From the outside, everything about Dream Daddy: Dadrector’s Cut suggests a horny dating sim. It looks for all the world like the developer has simply swapped out buxom anime college girls for hot single dads. Spend a few minutes with it, though, and you’ll soon discover a touching visual novel that focuses on relationships, shot through with humour and sharp dialogue that’ll have you lol-ing whatever your life experience.
Coming from the Game Grumps’ development studio, you play a single dad moving to a new neighbourhood on the other side of the city. While packing you reminisce over some old pictures with your daughter, Amanda (and fill in some background details with a few dialogue choices). The banter between you and the 18-year-old quickly sets the scene and from the very beginning the writing is brilliant; dialogue is recognisable real, peppered with wit and an easy-going charm that whips up an instant rapport that carries through the entire game.
You create and name your dad in an editor – a receding blonde hairline stuck out on the ‘Hair’ tab, so we crafted a Simon Pegg-alike named Tim. You play a loving father endearingly close to being cool, although hapless when it comes to technology. You’re a strictly ‘punk-and-prog-rock’ analogue kind of guy, so while your easy-going fatherly skills mean you have a great relationship with your daughter, you’re clueless when it comes to the digital age, social networks, memes and the like.
Upon arriving at your new place, you bump into a handful of neighbours, all (coincidentally) hot dads. All the residents of the cul de sac keep in touch on Dadbook, a dads-only social network where fathers share interests, advice and chat about dad things (cheapest places to fill up the tank, Top 5 Sean Connery films – stuff like that). After Amanda gives you a hand filling out your profile, you’re free to message the dads you want to hang out with.
Throughout the game, you go on three ‘dates’, although these encounters usually involve other people and take place at various venues at all times of the day. They’re not all ‘romantic’, per se, and often involve simply hanging out and chatting. Dialogue options enable you to shape the conversation but they’re not as regular or intrusive as you might expect and you’ll spend a lot of time simply tapping through text boxes. While that might sound like a negative, the writing makes it an utter joy and we happily read through reams of text. A fast-forward button on ‘R’ enables you to skip to the end, but to do so would be to miss the point of the game.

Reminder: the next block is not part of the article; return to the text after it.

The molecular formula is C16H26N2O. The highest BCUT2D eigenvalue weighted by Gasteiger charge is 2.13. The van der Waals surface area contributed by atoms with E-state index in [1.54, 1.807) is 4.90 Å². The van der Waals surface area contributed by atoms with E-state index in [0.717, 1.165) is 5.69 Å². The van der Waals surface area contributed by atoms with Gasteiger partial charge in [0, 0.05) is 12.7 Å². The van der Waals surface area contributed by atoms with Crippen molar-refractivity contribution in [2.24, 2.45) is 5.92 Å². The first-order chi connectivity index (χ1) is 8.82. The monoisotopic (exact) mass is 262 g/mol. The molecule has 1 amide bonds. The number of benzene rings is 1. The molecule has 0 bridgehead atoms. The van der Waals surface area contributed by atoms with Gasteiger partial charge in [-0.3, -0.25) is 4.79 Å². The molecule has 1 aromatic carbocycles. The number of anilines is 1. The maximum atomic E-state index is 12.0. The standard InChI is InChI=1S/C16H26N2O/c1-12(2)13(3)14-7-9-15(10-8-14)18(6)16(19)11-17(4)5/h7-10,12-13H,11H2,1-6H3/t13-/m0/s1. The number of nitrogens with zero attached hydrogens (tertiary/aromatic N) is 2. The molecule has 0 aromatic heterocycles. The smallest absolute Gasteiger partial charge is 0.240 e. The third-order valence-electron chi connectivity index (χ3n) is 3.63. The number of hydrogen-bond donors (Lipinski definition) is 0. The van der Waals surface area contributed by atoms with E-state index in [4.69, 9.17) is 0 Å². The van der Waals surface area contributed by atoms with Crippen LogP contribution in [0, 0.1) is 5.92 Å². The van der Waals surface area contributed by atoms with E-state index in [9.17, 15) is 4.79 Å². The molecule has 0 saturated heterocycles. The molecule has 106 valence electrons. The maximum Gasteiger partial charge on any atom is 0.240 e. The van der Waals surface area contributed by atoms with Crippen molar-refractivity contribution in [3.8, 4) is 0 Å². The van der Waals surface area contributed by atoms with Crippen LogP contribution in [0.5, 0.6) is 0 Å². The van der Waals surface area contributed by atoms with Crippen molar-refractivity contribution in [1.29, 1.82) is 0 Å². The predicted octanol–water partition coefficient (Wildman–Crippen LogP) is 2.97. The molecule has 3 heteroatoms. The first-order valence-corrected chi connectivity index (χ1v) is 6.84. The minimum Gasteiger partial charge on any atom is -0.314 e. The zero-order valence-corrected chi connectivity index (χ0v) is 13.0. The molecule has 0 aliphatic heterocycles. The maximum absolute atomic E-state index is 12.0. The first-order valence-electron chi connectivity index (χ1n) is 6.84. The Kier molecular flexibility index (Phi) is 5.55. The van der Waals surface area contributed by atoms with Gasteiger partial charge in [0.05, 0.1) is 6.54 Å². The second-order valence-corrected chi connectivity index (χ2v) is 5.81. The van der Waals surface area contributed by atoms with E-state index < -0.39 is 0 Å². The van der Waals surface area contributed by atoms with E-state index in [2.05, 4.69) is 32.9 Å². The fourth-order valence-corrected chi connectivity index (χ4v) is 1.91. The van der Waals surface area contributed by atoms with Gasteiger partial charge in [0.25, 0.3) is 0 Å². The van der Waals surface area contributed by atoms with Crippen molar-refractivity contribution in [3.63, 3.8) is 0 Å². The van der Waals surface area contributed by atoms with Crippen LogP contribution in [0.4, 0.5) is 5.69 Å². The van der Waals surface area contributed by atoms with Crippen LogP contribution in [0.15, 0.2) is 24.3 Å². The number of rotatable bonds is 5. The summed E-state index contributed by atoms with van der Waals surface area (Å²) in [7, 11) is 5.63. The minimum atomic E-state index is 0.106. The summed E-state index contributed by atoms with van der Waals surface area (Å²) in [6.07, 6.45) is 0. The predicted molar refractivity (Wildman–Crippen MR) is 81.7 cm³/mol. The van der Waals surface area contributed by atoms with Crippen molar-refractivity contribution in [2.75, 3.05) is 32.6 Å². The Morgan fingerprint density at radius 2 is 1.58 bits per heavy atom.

And the writing is the point of the game. Romancing hot dads and adding notches to the bedpost might seem to be the point from the outside, but Dream Daddy is really about the father-daughter relationship and how being a parent impacts the lives of each and every one of the ‘daddies’. Yes, the romance options are there, but anyone expecting a salacious male-only dating sim may be disappointed by its good-naturedness and universal human themes.
The dads are a varied bunch – bad boy, teacher, barista, gym freak, theatrical – and they’ve got a varied skillset: Joseph, local youth minister, is the envy of the cul de sac thanks to his impeccable BBQ-skills; Robert’s stony poker face is equally coveted by the group. They all have hidden depths, though, and there’s lots to uncover about them beyond dad puns and stereotypes. Cool, music-loving dad Mat confesses to being deeply insecure and unsure of himself in company. Hugo, Amanda’s teacher, struggles to balance the authoritarian position imposed by fatherhood (and his profession) with being close to his difficult son. Where other games might bolt these themes onto their stories with a heavy hand, here they’re deftly weaved into the narrative, cropping up naturally in dialogue and never feeling contrived or obvious.